Goodbye and Good Riddance

Published on: 21:28PM Dec 31, 2015

Market Watch with Alan Brugler

December 31, 2015

Goodbye and Good Riddance


Benjamin Franklin is alleged to have said that “Guests, like fish begin to smell in three days”.  Some of us have experienced house guests (or roommates) who fit that description. Hopefully we were not on the other side of that remark.  The 2015 commodity markets have all the attributes of that smelly fish if you are in the business of producing them. Nearly all were down sharply in 2015 due to a strong dollar, tepid global economic growth, OPEC oil politics and in many cases oversupply resulting from record high prices seen earlier (see 2012 corn, 2013 hogs or 2014 cattle). Active hedgers were able to mitigate the effects of these price slides to a degree, but ag income was still down sharply in 2015. End users welcome the lower input costs, but for most in production agriculture, it is goodbye and good riddance to 2015.


Corn futures were down 1.6% for the week. Argentine efforts to open up their market are having a short term bearish effect on US exports and perceptions of such exports down the road. The latest step was to remove export quotas (which had tended to bottle up surplus bushels at home). The market may also be trying to discourage notions of winter crop (safrinha) corn planting in Brazil. The weekly USDA Export Sales report showed bookings of 705,200 MT through December 24, slower than the 803,600 MT during the week ending December 17. Ethanol production was solid, rising to 992,000 bpd and consuming about 103 million bushels of corn and milo for the week. Ethanol stocks dropped 200,000 barrels to 20.2 million barrels.  Grain sorghum export sales dropped back to a pedestrian 134,800 MT. China and Mexico continue to be the major players in the market.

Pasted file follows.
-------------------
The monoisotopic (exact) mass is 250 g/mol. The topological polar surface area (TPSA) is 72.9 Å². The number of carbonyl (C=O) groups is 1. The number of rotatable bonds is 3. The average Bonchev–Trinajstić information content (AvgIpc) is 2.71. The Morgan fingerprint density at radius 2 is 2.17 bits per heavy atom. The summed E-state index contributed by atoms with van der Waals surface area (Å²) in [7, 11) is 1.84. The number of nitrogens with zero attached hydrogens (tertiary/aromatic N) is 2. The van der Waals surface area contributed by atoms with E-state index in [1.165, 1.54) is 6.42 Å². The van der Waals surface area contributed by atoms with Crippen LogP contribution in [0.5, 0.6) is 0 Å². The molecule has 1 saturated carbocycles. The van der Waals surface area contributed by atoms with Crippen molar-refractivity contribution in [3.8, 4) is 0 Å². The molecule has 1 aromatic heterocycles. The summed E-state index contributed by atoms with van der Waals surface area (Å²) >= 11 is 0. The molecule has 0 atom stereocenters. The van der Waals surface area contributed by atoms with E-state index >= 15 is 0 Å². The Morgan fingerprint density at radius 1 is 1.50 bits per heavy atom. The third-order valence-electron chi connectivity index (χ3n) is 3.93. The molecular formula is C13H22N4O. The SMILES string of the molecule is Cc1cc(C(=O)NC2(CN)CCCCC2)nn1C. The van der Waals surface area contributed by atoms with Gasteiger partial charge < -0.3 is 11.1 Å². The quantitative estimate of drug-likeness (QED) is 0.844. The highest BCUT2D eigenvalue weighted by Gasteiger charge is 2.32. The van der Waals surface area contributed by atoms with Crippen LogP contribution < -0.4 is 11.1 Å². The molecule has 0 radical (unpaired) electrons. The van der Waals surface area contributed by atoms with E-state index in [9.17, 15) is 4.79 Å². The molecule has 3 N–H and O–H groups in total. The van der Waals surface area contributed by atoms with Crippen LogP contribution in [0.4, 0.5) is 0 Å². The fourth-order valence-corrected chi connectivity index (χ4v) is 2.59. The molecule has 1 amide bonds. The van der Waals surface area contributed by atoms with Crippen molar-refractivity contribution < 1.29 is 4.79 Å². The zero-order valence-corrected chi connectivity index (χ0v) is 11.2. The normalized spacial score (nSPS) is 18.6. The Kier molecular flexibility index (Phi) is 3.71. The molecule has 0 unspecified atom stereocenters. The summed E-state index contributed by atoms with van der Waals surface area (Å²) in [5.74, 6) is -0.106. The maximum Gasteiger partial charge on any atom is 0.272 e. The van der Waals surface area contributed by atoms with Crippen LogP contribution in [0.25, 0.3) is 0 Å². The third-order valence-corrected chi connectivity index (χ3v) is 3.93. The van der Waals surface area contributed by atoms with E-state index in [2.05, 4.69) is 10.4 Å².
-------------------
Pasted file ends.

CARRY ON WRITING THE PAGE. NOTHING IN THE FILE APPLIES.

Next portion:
Wheat futures were fractionally higher in CHI and KC but settled lower in MPLS on Thursday. The weekly Export Sales report showed wheat sales of 382, 400 MT, continuing an uptrend. The two previous weeks were 370,300 MT and 320,200 MT. Several countries are in the market right now, looking at the lowest prices in years. The US is still more expensive than similar quality wheat offerings. Some trader types have tried to kill off the Russian and Ukrainian crops more than once this winter. There are definitely areas with poor stands and/or no snow cover. It is more difficult to assess whether it got cold enough or windy enough to sufficiently stress the crop.


Soybeans were down 4 cents per bushel for the week. Weekly US Export Sales during the week ending 12/24 were a bust, totaling only 579,400 MT, and that included 2016/17 sales. The prior week was 2,069,700 MT.  Meal dropped another 1.2% for week. Export sales at 78,900 MT were very slow. Domestic basis still suggests too much product backing up in the country. You can get any Brazilian weather forecast you want to pay for right now. They say all politics is local.  Perceptions of yield potential are also very localized!  First crop Brazilian planting has pretty much wrapped up, with a very few scatted fields already harvested. Argentine planting is later, and close to the same progress as year ago.


March cotton futures were down 38 points for the week. The weekly USDA Export Sales report showed 123,400 RB of cotton sold. That was down from 137,000 RB of cotton booked during the week ending December 17. USDA showed that the average world price (AWP) raised the LDP/MLG back to 4.18 cents on the 24th. The update for this week was not available at the time of writing.